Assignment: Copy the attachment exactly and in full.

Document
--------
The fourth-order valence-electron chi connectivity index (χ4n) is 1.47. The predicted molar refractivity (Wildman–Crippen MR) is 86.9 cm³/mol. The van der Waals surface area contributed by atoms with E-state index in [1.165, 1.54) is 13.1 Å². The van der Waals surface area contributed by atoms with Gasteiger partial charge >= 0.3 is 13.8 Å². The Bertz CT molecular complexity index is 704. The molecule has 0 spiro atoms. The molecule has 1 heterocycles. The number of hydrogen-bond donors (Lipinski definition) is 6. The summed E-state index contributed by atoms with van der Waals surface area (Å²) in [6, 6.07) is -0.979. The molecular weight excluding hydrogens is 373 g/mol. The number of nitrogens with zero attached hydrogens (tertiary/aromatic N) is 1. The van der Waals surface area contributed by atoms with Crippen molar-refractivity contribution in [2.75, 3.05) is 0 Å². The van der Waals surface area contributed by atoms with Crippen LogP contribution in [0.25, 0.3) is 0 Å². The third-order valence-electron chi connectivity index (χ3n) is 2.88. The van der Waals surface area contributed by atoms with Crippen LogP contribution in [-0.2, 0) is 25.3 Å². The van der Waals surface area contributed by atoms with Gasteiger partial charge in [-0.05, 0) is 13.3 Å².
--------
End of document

The fourth-order valence-electron chi connectivity index (χ4n) is 1.47. The predicted molar refractivity (Wildman–Crippen MR) is 86.9 cm³/mol. The van der Waals surface area contributed by atoms with E-state index in [1.165, 1.54) is 13.1 Å². The van der Waals surface area contributed by atoms with Gasteiger partial charge >= 0.3 is 13.8 Å². The Bertz CT molecular complexity index is 704. The molecule has 0 spiro atoms. The molecule has 1 heterocycles. The number of hydrogen-bond donors (Lipinski definition) is 6. The summed E-state index contributed by atoms with van der Waals surface area (Å²) in [6, 6.07) is -0.979. The molecular weight excluding hydrogens is 373 g/mol. The number of nitrogens with zero attached hydrogens (tertiary/aromatic N) is 1. The van der Waals surface area contributed by atoms with Crippen molar-refractivity contribution in [2.75, 3.05) is 0 Å². The van der Waals surface area contributed by atoms with Crippen LogP contribution in [0.25, 0.3) is 0 Å². The third-order valence-electron chi connectivity index (χ3n) is 2.88. The van der Waals surface area contributed by atoms with Crippen LogP contribution in [-0.2, 0) is 25.3 Å². The van der Waals surface area contributed by atoms with Gasteiger partial charge in [-0.05, 0) is 13.3 Å².